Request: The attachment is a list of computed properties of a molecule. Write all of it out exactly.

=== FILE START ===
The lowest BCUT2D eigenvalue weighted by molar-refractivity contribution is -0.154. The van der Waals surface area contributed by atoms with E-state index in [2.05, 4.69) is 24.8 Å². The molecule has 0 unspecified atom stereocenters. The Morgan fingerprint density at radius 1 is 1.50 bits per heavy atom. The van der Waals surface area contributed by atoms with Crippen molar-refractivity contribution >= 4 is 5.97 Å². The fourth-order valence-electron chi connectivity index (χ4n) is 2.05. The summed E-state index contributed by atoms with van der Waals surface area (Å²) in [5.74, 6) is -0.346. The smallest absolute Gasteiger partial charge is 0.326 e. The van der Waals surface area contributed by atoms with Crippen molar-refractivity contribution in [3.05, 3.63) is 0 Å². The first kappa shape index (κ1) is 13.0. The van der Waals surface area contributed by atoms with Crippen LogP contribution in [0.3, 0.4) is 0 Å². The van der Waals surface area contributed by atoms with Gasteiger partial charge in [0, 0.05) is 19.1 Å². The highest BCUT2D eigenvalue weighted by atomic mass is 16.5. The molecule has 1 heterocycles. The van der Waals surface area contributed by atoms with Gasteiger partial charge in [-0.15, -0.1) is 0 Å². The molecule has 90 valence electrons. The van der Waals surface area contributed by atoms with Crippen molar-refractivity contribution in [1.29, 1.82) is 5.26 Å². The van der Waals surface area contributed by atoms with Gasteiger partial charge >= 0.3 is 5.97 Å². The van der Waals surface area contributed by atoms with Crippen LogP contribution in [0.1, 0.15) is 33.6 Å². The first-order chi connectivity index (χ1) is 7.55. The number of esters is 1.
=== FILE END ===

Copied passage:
The lowest BCUT2D eigenvalue weighted by molar-refractivity contribution is -0.154. The van der Waals surface area contributed by atoms with E-state index in [2.05, 4.69) is 24.8 Å². The molecule has 0 unspecified atom stereocenters. The Morgan fingerprint density at radius 1 is 1.50 bits per heavy atom. The van der Waals surface area contributed by atoms with Crippen molar-refractivity contribution >= 4 is 5.97 Å². The fourth-order valence-electron chi connectivity index (χ4n) is 2.05. The summed E-state index contributed by atoms with van der Waals surface area (Å²) in [5.74, 6) is -0.346. The smallest absolute Gasteiger partial charge is 0.326 e. The van der Waals surface area contributed by atoms with Crippen molar-refractivity contribution in [3.05, 3.63) is 0 Å². The first kappa shape index (κ1) is 13.0. The van der Waals surface area contributed by atoms with Crippen LogP contribution in [0.3, 0.4) is 0 Å². The van der Waals surface area contributed by atoms with Gasteiger partial charge in [0, 0.05) is 19.1 Å². The highest BCUT2D eigenvalue weighted by atomic mass is 16.5. The molecule has 1 heterocycles. The van der Waals surface area contributed by atoms with Gasteiger partial charge in [-0.15, -0.1) is 0 Å². The molecule has 90 valence electrons. The van der Waals surface area contributed by atoms with Crippen molar-refractivity contribution in [1.29, 1.82) is 5.26 Å². The van der Waals surface area contributed by atoms with Gasteiger partial charge >= 0.3 is 5.97 Å². The van der Waals surface area contributed by atoms with Crippen LogP contribution in [0.1, 0.15) is 33.6 Å². The first-order chi connectivity index (χ1) is 7.55. The number of esters is 1.